SpaceX merely commercialized an existing NASA program: the Low Cost Pintle Engine. This program had been technically successful but was canceled to continue feeding the Shuttle cash monster. SpaceX was founded to see the vision through to its conclusion: low cost routine access to space.

This is a standard start-up strategy, well known in the Venture Capital industry. In fact, it's the model.

SpaceX is no Solyndra. It's founded on solid engineering and their flight to the ISS proves that. If this guy is so damn clever, tell me when Lockheed plans to get off their dead butts and do something similar. They competed in the COTS program but got shut out or dropped out early, don't remember or care which. They're more interested in churning a few more ECO's with the USAF so they can turn a 100 million program into a 1 billion program, all of course with an 8% fixed margin. Good Ol' Cost Plus.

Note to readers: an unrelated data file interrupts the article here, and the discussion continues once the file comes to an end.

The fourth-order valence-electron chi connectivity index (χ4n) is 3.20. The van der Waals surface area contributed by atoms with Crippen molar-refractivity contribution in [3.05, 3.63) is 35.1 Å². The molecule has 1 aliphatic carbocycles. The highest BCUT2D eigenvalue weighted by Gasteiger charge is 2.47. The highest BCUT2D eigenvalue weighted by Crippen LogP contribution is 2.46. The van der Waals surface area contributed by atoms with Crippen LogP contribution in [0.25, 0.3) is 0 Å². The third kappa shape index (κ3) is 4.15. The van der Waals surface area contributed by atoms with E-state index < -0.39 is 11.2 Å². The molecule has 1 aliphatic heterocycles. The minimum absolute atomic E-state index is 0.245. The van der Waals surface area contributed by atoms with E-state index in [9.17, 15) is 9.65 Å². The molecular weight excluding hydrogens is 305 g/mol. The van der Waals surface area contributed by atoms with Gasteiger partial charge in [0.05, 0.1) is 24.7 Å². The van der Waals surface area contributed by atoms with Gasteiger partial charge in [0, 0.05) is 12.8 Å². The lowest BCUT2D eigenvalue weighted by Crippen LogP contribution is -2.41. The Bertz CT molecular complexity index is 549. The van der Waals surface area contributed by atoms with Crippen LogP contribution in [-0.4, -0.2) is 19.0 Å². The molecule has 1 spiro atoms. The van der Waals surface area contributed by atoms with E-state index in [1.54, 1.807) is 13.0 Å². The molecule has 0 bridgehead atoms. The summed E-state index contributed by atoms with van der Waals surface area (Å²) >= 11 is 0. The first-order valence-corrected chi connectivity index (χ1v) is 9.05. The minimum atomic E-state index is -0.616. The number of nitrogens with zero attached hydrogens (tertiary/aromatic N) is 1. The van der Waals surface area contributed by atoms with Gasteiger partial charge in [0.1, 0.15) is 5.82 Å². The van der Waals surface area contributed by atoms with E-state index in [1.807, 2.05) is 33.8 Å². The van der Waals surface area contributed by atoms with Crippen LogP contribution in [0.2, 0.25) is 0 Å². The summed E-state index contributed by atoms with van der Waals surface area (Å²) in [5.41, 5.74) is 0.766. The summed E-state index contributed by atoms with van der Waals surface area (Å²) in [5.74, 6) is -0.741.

Musk is a product of his ethnic and social environment, but he takes incredible risks with his own money and succeeds by relentless work. He now has won the game with the authority to proceed on the 1.6 billion ISS resupply contract.

Regardless of his twinky social outlook, his great business attitude should be respected.

PS: building and launching a rocket is no trivial task. Been there, done that. NO ONE who has never done it should sneer at it.

3 posted on 08/26/2012 10:39:11 AM PDT by Regulator
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To: Cincinatus' Wife

I think that the article’s author is poorly informed - first off, NASA’s own development program for a shuttle replacement, the Constellation, was heavily over budget. The Space-X developed Falcon family of rockets and the Dragon capsule have been far cheaper in terms of developmental costs then the Constellation, and have came further.